Universal’s 2008 fire reportedly destroyed 500,000 recordings, including Chuck Berry, Ella Fitzgerald, and Eminem master tapes, according to the New York Times. UMG says the report isn’t entirely accurate.
Additional information concerning the tragic 2008 fire at Universal Studios has recently emerged, with the New York Times describing a massive and depressing loss.
Per internal Universal Music Group (UMG) documents obtained by the Times, over 175,000 master tapes perished in the blaze. These tapes, which were not backed up, are estimated to have stored more than 500,000 songs, including tracks from all-time greats like Louis Armstrong and Ella Fitzgerald, amongst many others.
This element of the fire’s damage wasn’t previously known to the public. The physical destruction, however, was widely reported in the media, and it included the Courthouse Square set (featured in many movies and television shows, including Back to the Future) and a mechanical King Kong replica, which was part of an amusement ride.
More modern-day icons like Eminem also had material obliterated. The Times noted that Universal Music Group kept the losses an “open secret,” while hiding “the biggest disaster in the history of the music business.”
The fire was accidentally started by roofers using blowtorches while performing a job. These individuals watched the area for an hour after completing their work, as they are trained to do, but the heat applied to the roof did not dissipate, and the fire broke out soon after the roofers left the site.
Once again, both public and internal comments at the time indicated that valuable masters weren’t lost.
It’s unclear why exactly Universal Music Group painted such an encouraging picture to the public (and took so long to reveal the truth), but in addition to the aforementioned artists’ master tapes, original, irreplaceable recordings of the Andrew Sisters, Chuck Berry, Neil Diamond, Elton John, Tom Petty, Nirvana, and many other groups and musicians, were also reportedly destroyed.
As the Times piece started spreading, UMG initiated a PR counter-offensive.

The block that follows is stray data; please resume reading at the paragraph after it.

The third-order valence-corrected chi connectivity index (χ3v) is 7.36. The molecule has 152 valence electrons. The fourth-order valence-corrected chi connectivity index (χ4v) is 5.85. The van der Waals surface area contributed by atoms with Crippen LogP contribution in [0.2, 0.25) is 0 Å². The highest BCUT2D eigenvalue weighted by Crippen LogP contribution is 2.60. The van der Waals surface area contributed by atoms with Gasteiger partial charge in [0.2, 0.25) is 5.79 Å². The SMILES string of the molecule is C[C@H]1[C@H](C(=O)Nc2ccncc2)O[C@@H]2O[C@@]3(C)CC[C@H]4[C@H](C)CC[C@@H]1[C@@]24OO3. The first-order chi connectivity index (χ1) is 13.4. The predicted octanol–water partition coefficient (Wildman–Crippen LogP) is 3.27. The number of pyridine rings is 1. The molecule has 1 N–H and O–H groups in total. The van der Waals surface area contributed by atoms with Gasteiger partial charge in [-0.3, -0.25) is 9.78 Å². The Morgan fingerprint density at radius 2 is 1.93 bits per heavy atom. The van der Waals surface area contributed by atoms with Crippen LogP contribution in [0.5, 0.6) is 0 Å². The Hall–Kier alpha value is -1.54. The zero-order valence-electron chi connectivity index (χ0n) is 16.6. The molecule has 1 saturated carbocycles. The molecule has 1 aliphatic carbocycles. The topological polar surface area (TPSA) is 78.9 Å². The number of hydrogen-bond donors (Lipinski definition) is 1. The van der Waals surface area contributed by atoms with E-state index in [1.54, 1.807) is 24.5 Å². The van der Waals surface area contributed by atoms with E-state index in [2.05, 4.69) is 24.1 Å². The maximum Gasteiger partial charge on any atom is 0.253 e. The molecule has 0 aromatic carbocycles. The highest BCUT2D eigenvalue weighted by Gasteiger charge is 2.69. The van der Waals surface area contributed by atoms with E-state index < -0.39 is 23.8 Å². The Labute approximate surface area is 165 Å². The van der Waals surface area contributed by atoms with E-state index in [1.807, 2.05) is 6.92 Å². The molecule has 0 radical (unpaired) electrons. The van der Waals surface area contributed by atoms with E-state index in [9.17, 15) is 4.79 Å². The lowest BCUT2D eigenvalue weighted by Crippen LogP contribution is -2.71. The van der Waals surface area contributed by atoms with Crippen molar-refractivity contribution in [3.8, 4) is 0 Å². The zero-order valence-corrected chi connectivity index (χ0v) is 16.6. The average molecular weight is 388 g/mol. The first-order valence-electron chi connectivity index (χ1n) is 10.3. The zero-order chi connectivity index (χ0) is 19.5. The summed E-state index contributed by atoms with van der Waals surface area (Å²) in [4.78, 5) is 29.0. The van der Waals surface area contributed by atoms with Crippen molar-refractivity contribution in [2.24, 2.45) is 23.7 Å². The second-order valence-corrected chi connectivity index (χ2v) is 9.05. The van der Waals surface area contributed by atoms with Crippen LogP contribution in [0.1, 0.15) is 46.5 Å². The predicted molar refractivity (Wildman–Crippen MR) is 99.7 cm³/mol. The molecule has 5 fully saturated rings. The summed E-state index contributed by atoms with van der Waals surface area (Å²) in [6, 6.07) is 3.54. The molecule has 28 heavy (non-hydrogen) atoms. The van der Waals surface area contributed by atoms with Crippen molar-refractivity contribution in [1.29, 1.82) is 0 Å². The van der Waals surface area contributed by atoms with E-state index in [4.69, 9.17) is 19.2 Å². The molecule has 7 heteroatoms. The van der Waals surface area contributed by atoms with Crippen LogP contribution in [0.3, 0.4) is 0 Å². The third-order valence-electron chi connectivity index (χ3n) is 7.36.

In a statement issued to Variety, the mega-label chastised the Times piece for “numerous inaccuracies, misleading statements, contradictions and fundamental misunderstandings of the scope of the incident and affected assets.”
“Music preservation is of the highest priority for us and we are proud of our track record,” the statement continued. “While there are constraints preventing us from publicly addressing some of the details of the fire that occurred at NBCUniversal Studios facility more than a decade ago, the incident – while deeply unfortunate – never affected the availability of the commercially released music nor impacted artists’ compensation.”
Interestingly, Universal doesn’t seem to be disputing the actual destruction of the masters themselves. But the label is attempting to minimize the losses by pointing to backups, optimized copies and remasters. A Chuck Berry original recording is priceless, of course, but its loss doesn’t mean high-quality versions of the recording are also gone.
Though Universal Music Group is the largest and most successful record company in the world, the pieces of music history are simply irreplaceable. And so are all the extras that accompany a master, including notes, extra outtakes, and other priceless bits.
While this fact is discouraging, it can be used to spur UMG professionals to take steps to prevent a similar tragedy from occurring, both because of the wonderful art that was destroyed and because the fire, which took 24 hours to extinguish, could have resulted in the loss of human life.